2. Materials and Methods

This study was completed at the General Surgery Department, at Benha University Hospital in Egypt, and King Saud Hospital in Saudi Arabia from March 2016 until March 2018. The study includes 50 consecutive patients who are a candidate for CBD exploration due to CBD stones, after approval of the study procedure by the Ethical Committee. Patients were informed in detail of the possible risks and advantages of the 2 procedures (placement of a segment of a Nelaton catheter as a stent in CBD or T-tube drainage). Also, fully informed written consent for surgical operation and the participation in the study was obtained.

Patients were admitted through the outpatient department (OPD) or emergency room (ER) and then assisted through clinical, laboratory, and radiological evaluation. Patients were examined generally beside local abdominal examination. Laboratory tests by means of CBC, blood sugar, liver enzymes, serum bilirubin (conjugated, unconjugated, and total), alkaline phosphatase (ALP), Gamma-Glutamyl Transferase (GGT), and kidney function tests were done. Diagnostic imaging was done in the form of abdominal ultrasonography (US), computed tomography (CT) scans, and magnetic resonance cholangiopancreatography (MRCP) to confirm the presence of CBD stones. In most cases of choledocholithiasis in our study, preoperative ERCP was not possible as we do not have ERCP in our hospital and patients cannot be transferred to other institutes due to financial issues. Only 5 cases underwent preoperative ERCP; however, ERCP failed to remove large and/or multiple CBD stones. Inclusion criteria for this study include patients who are diagnosed as having CBD stones with absence of ERCP facility or failure of stone extraction through ERCP, age >18 years and 70 years, ability to sign a consent form and undergo the study procedure, and American Society of Anesthesiology (ASA) score of I-III. Exclusion criteria include patient participation in another study, ASA score > III, and prominent psychiatric disease.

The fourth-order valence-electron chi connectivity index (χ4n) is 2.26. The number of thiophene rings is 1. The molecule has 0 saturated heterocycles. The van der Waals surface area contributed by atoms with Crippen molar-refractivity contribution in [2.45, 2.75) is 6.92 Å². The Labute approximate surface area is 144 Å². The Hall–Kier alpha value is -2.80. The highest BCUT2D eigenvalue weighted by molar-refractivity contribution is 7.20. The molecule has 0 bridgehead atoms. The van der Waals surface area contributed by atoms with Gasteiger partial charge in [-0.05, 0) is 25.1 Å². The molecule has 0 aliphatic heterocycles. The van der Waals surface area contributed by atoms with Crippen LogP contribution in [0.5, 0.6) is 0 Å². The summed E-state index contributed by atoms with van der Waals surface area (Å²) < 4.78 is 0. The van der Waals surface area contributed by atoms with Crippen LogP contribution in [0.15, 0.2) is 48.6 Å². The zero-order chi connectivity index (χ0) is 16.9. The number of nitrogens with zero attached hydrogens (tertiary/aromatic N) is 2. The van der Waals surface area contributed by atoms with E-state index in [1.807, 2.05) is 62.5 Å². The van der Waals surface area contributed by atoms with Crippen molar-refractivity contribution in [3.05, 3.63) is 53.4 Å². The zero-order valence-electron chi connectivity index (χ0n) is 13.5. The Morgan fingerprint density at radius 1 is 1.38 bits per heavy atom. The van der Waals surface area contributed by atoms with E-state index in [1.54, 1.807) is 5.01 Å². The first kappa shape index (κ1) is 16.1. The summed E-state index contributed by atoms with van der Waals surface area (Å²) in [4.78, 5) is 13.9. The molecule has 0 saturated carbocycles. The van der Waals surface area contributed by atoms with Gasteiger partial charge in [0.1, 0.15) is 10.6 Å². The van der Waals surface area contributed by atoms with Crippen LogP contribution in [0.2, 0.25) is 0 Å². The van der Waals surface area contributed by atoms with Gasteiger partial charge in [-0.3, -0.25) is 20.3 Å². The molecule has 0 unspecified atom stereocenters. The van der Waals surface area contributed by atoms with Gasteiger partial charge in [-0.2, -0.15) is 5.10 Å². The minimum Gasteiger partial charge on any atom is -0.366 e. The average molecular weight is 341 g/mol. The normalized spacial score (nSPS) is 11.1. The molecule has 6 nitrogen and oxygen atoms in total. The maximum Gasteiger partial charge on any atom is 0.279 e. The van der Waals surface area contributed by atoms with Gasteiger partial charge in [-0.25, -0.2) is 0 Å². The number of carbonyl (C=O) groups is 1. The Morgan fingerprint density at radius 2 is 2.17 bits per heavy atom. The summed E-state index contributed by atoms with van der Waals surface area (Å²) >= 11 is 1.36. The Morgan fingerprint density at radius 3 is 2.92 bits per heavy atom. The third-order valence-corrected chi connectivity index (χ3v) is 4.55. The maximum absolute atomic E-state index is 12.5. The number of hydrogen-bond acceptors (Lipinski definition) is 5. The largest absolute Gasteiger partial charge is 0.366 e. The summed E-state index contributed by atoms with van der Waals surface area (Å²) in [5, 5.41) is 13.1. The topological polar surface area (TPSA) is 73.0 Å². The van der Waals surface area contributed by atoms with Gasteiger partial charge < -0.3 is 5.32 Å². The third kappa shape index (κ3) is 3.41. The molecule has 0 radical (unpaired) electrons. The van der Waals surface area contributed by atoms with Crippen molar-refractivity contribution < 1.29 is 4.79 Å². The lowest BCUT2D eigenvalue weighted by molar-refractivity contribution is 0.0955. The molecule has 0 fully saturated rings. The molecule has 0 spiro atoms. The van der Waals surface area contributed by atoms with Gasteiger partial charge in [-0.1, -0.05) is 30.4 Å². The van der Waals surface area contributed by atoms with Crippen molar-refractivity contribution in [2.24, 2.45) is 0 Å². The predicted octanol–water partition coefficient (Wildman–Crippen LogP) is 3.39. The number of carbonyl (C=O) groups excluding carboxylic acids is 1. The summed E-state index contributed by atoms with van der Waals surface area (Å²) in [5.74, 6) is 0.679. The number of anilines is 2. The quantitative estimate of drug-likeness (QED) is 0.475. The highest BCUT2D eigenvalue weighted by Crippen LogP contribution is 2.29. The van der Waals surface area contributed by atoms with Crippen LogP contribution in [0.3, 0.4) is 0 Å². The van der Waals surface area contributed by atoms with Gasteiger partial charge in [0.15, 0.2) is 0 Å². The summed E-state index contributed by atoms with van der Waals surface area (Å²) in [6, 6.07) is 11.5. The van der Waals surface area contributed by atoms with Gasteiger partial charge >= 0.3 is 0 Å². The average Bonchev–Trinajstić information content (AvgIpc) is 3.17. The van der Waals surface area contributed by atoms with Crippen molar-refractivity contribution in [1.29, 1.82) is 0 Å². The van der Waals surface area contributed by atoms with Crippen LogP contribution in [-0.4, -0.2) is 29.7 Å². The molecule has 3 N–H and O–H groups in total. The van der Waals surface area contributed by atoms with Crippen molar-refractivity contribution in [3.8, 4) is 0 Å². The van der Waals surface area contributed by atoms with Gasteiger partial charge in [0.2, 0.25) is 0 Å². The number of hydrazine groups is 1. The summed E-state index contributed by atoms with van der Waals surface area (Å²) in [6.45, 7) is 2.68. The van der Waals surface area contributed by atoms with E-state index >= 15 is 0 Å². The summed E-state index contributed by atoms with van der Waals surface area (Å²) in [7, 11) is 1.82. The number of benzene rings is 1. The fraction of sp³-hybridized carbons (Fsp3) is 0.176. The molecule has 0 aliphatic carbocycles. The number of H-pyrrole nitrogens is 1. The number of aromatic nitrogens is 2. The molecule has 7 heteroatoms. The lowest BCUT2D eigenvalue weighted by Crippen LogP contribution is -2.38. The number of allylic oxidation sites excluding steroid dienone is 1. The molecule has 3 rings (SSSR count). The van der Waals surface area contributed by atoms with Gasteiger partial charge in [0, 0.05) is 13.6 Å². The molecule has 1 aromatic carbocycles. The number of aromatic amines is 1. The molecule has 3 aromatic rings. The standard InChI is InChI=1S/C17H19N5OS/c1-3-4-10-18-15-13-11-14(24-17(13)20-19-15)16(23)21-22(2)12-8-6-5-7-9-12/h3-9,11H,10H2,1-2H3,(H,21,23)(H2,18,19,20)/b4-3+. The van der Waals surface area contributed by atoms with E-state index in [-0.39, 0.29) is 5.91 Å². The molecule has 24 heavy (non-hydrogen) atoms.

Patients were divided into 2 groups (25 patients in each group) according to the type of biliary drainage procedure as either Nelaton tube drainage group or T-tube drainage group. In this study, we used the “alternation” method as an allocation process that is not subject to anyone’s personal decision. In this distribution method, we did Nelaton tube drainage to the 1st patient who was included in the study, then T-tube drainage to the 2nd patient, then Nelaton tube drainage to the 3rd patient, and so on. The collected data included (1) preoperative demographic data including gender, age, ASA score, the diameter of the CBD, and associated coexisting diseases; (2) operative and PO data including operative time and intraoperative blood loss, time needed to regain bowel movements, PO bile leak, time to remove the abdominal drain, and the length of PO hospital stay days. The 1’ry endpoint included assessment of the operative time, PO bile leak, and the length of hospital stay. Data was collected at each participating hospital, then compared, and analyzed.

Preoperative. Thromboembolic prophylactic measures were done and patients received a single dose of prophylactic IV antibiotic (Metronidazole 500 mg and Ceftriaxone 1 g) one hour before surgery.

Operative Technique. All operations were done under general anesthesia. Surgery was completed by a right subcostal incision. Dissection and clearance were done to the anterior wall of CBD, cystic duct, and common hepatic duct (CHD). Longitudinal choledochotomy (1-2 cm) was done in the midline of the anterior wall of CBD just distal to cystic duct opening. Extraction of CBD stone/s was done with the help of stone forceps. Irrigation of CBD, CHD, and the two hepatic ducts was with normal saline through 50 ml syringe and a tube of appropriate size. Smooth dilatation of distal CBD and sphincter of oddi was done with a dilatorVater through pushing saline to see and palpate duodenal saline to see and palpate duodenal distension with saline.